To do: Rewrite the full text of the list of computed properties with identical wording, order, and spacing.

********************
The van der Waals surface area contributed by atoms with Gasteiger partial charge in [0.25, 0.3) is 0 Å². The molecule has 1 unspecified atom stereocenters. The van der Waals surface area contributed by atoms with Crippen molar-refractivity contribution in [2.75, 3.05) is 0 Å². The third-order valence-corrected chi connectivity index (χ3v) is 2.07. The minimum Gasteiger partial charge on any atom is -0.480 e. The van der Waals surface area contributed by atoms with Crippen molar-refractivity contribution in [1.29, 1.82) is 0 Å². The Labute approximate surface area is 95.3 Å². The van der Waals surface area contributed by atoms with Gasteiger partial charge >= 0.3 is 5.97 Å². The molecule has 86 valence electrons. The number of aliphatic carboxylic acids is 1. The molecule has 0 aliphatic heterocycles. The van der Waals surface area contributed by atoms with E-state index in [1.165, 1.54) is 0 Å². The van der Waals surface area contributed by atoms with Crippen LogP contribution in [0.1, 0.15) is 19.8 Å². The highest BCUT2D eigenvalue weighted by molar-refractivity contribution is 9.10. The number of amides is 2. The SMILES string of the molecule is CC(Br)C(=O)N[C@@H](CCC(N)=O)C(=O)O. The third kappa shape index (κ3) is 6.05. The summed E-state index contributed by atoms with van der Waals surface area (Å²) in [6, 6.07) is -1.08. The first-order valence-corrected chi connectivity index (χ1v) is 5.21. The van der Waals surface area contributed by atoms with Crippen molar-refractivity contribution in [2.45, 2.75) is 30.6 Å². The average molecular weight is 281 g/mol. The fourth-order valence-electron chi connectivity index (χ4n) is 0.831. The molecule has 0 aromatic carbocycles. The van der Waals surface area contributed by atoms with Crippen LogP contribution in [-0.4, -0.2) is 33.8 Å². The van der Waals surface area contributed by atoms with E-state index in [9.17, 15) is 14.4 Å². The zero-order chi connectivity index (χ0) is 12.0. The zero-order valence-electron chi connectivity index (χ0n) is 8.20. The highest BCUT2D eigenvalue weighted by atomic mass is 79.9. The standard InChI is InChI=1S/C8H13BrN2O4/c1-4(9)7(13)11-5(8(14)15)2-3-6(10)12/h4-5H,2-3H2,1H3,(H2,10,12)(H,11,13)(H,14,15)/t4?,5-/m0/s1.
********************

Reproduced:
The van der Waals surface area contributed by atoms with Gasteiger partial charge in [0.25, 0.3) is 0 Å². The molecule has 1 unspecified atom stereocenters. The van der Waals surface area contributed by atoms with Crippen molar-refractivity contribution in [2.75, 3.05) is 0 Å². The third-order valence-corrected chi connectivity index (χ3v) is 2.07. The minimum Gasteiger partial charge on any atom is -0.480 e. The van der Waals surface area contributed by atoms with Crippen molar-refractivity contribution in [1.29, 1.82) is 0 Å². The Labute approximate surface area is 95.3 Å². The van der Waals surface area contributed by atoms with Gasteiger partial charge >= 0.3 is 5.97 Å². The molecule has 86 valence electrons. The number of aliphatic carboxylic acids is 1. The molecule has 0 aliphatic heterocycles. The van der Waals surface area contributed by atoms with E-state index in [1.165, 1.54) is 0 Å². The van der Waals surface area contributed by atoms with Crippen LogP contribution in [0.1, 0.15) is 19.8 Å². The highest BCUT2D eigenvalue weighted by molar-refractivity contribution is 9.10. The number of amides is 2. The SMILES string of the molecule is CC(Br)C(=O)N[C@@H](CCC(N)=O)C(=O)O. The third kappa shape index (κ3) is 6.05. The summed E-state index contributed by atoms with van der Waals surface area (Å²) in [6, 6.07) is -1.08. The first-order valence-corrected chi connectivity index (χ1v) is 5.21. The van der Waals surface area contributed by atoms with Crippen molar-refractivity contribution in [2.45, 2.75) is 30.6 Å². The average molecular weight is 281 g/mol. The fourth-order valence-electron chi connectivity index (χ4n) is 0.831. The molecule has 0 aromatic carbocycles. The van der Waals surface area contributed by atoms with Crippen LogP contribution in [-0.4, -0.2) is 33.8 Å². The van der Waals surface area contributed by atoms with E-state index in [9.17, 15) is 14.4 Å². The zero-order chi connectivity index (χ0) is 12.0. The zero-order valence-electron chi connectivity index (χ0n) is 8.20. The highest BCUT2D eigenvalue weighted by atomic mass is 79.9. The standard InChI is InChI=1S/C8H13BrN2O4/c1-4(9)7(13)11-5(8(14)15)2-3-6(10)12/h4-5H,2-3H2,1H3,(H2,10,12)(H,11,13)(H,14,15)/t4?,5-/m0/s1.